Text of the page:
QUINCY, Ill. — A familiar face for anyone who attended Madison School during the past two decades, crossing guard George Caspermeyer is hanging up his stop sign at the end of the school year.
The retired-Moorman Manufacturing fork lift driver has guided kids to safety across the street as they walk home from school for 20 years. He has become a fixture at Madison Elementary School on the corner of 25th and Hampshire. When Madison closes next year, transitioning students into the new buildings, there will be less demand for crossing guards.
“It gives me something to do,” Caspermeyer said. “It’s been a good ride.”
After spending his first year at Adams Elementary School, Caspermeyer has spent the subsequent 19 at Madison. He’ll admit that at 78, he walks a little slower now than when he began.
“There ain’t no running any more for me,” he joked.
Some students get high-fives as they cross, while others get hugs. He calls out to most by name, but every child and parent gets a greeting of some sort.
“You have to learn their names in kindergarten,” he said.
He hasn’t learned and retained all their names, but he knows most of them.
“Wait for your sister,” he called out to a boy preparing to cross one afternoon in September.
“You have any homework tonight?” he asked a student named David as he held out his hand for a high-five.
David said he didn’t and rushed home.
“They’re never in a hurry in the morning,” Caspermeyer said, “but in the afternoon, they’re ready to go.”
When it came time for retirement two decades ago, he knew he had to keep busy. He’d always liked kids — he and his wife, Judy, had four of their own — and being a crossing guard seemed to be the right fit. It’s also fits his schedule well, working for half an hour or so two times a day. He heads straight for the golf course on Mondays, Wednesdays and Fridays to catch up with his friends on the back nine. He has seen hundreds of kids pass through Madison. One family, the Seamans, have nine children, and he has been the crossing guard for each at one time or another. The family invited him and Judy over for dinner last weekend, and he planned to take a picture with all nine children, who range in grade levels from kindergarten to senior.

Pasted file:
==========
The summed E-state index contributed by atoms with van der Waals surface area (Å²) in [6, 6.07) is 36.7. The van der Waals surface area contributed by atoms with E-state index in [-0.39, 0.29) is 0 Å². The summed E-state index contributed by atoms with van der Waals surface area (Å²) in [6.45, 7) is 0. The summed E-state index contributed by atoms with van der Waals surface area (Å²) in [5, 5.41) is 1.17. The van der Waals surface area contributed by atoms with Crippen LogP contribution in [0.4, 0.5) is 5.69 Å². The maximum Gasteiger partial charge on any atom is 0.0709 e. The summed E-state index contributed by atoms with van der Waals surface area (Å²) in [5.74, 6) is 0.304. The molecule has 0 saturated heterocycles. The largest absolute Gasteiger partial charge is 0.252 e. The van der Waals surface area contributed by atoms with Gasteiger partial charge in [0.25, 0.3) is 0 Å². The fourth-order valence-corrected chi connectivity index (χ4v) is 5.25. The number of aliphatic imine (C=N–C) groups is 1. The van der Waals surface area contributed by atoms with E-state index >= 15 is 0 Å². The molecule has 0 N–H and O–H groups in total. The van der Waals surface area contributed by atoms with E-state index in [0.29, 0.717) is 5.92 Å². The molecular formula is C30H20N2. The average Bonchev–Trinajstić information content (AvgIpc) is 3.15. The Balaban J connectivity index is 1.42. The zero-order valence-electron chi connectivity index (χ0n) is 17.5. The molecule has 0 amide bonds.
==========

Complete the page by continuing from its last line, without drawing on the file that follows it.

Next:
“Most people don’t do that,” Caspermeyer said of the dinner invitation. “This family is exceptional.”
Delene Seaman described George as “delightful,” noting that he has gone above and beyond the call of duty. She described how he has encouraged her children when they “dawdled,” cheered them up by offering pleasant greetings and showed genuine interest in them.
He has even “offered me reports on how they’re doing in my absence,” she said.
On the first and second Tuesday of the month, when he leaves the school, Caspermeyer goes to volunteer at Blessing Hospital, picking people up in the shuttle.
“I wouldn’t know how to act if I didn’t have anything to do,” he said.
Constant activity keeps Caspermeyer young. Not a day goes by that he doesn’t have something on his agenda. His Catholic faith keeps him optimistic.
“You get up every morning, and you better make every day count,” he said. “When you get out of bed and your feet hit the floor, you better say, ‘Lord, thanks for another day.'”
Reflecting on his 78 years, he describes himself only as “blessed.” He and Judy started dating when they were juniors in high school, and they married at 21. Fifty-nine years later, they’re now great-grandparents. Two of his children were valedictorians, and each of them found good careers in their fields.
“I can’t believe how fast these weeks go by,” he said. “It’s been a wonderful ride.”
This story has been corrected to indicate that the crossing guard was speaking in September, not on Thursday.
Source: The Quincy Herald-Whig, http://bit.ly/2xohvSP
Information from: The Quincy Herald-Whig, http://www.whig.com
This is an AP-Illinois Exchange story offered by The Quincy Herald-Whig.